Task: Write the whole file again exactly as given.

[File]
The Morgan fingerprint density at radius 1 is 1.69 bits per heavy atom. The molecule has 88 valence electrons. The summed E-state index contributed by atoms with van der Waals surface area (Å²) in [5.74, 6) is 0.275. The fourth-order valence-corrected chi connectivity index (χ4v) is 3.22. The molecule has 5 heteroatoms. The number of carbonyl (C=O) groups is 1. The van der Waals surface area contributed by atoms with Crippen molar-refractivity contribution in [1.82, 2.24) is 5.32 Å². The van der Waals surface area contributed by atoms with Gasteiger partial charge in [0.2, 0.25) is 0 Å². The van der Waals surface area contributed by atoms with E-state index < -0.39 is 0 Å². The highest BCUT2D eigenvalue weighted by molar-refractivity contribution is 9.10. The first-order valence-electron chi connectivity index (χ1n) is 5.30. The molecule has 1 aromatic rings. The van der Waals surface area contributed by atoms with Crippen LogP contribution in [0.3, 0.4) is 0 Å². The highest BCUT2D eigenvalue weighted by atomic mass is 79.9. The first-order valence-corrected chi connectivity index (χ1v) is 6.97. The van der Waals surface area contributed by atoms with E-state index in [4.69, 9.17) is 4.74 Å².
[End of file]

The Morgan fingerprint density at radius 1 is 1.69 bits per heavy atom. The molecule has 88 valence electrons. The summed E-state index contributed by atoms with van der Waals surface area (Å²) in [5.74, 6) is 0.275. The fourth-order valence-corrected chi connectivity index (χ4v) is 3.22. The molecule has 5 heteroatoms. The number of carbonyl (C=O) groups is 1. The van der Waals surface area contributed by atoms with Crippen molar-refractivity contribution in [1.82, 2.24) is 5.32 Å². The van der Waals surface area contributed by atoms with Gasteiger partial charge in [0.2, 0.25) is 0 Å². The van der Waals surface area contributed by atoms with E-state index < -0.39 is 0 Å². The highest BCUT2D eigenvalue weighted by molar-refractivity contribution is 9.10. The first-order valence-electron chi connectivity index (χ1n) is 5.30. The molecule has 1 aromatic rings. The van der Waals surface area contributed by atoms with Crippen LogP contribution in [0.3, 0.4) is 0 Å². The highest BCUT2D eigenvalue weighted by atomic mass is 79.9. The first-order valence-corrected chi connectivity index (χ1v) is 6.97. The van der Waals surface area contributed by atoms with E-state index in [4.69, 9.17) is 4.74 Å².